I have been studying for a PhD in Mechanical Engineering Sciences since January 2013. There are many things I have learnt, and experiences I have gained, in this short amount of time. As my background has been in Chemistry, it has been fascinating to work in the surface and interface reactions group. I have learned how to use the instruments of the surface analysis laboratory, the approach to take with research problems as well as manage a project.
If you are intrigued by aerospace engineering, biomedical engineering, engineering materials, fluid mechanics, environmental flow and advanced vehicle development, our Mechanical Engineering Sciences research programmes will enable you to explore and learn more about the world around you.
Our PhD and EPSRC CDT in MiNMaT EngD options, together with excellent facilities, will let you test the cutting-edge of science and make new discoveries.
The last decade or so has seen a significant and sustained investment in experimental facilities within the Department of Mechanical Engineering Sciences and there are now facilities that represent a significant resource, not only nationally but also on the international stage.
This enables world class research to be carried out in our chosen areas of endeavour. The Department hosts the Rolls Royce University Technology Centre in Thermo-Fluids Systems and the EPSRC’s Centre for Doctoral Training (CDT) in Micro and NanoMaterials and Technologies.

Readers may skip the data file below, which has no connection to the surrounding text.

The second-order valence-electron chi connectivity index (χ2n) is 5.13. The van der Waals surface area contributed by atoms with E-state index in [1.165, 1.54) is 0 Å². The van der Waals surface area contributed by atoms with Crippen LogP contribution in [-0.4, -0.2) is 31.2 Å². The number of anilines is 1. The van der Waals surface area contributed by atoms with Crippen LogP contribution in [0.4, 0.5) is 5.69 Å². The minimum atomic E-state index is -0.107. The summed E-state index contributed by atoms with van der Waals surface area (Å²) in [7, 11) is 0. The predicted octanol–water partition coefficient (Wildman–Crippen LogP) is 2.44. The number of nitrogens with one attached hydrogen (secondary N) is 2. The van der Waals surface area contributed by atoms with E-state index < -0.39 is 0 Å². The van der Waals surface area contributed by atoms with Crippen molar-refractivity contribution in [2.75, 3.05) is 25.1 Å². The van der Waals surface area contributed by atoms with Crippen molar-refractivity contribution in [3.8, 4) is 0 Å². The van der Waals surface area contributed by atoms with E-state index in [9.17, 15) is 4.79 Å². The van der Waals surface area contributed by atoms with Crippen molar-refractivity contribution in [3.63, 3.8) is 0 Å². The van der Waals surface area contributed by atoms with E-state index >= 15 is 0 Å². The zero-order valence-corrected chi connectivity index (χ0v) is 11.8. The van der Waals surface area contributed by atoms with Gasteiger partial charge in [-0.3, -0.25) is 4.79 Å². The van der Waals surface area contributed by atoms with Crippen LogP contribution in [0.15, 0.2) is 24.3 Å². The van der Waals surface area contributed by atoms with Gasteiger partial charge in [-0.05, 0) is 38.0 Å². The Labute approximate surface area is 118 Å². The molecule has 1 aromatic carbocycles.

We carry out problem solving research for the benefit of society in a number of well-defined areas: biomedical engineering; engineering materials; fluid mechanics and environmental flow; and advanced vehicle development.
Our work ranges from the manipulation of atoms and molecules to the design, analysis and development of large structures, leading to innovations in products as diverse as supercapacitors through to jet engines.
The cohorts of doctoral students within the Department study for a PhD as full-time (with some part-time or collaborative) students or an EngD associated with the MiNMaT CDT, the balance being approximately 60:40.
Our facilities include:
Many of these facilities are located in recently refurbished laboratory spaces ensuring an environment conducive to high quality research. Specimen size is no barrier to our research and, for example, it is possible to determine the mechanical properties of structures from a carbon nanotube up to a five metre beam!
Our research attracts funding from both industrial and government sources. There are a number of fully funded PhD studentships available to UK and EU nationals. Other sources of funding may also be available.
Dr Saber Fallah
Lecturer in Vehicle and Mechatronic Systems
|Funding||ESPRC and Jaguar Land Rover|
|Application deadline||31 July 2017|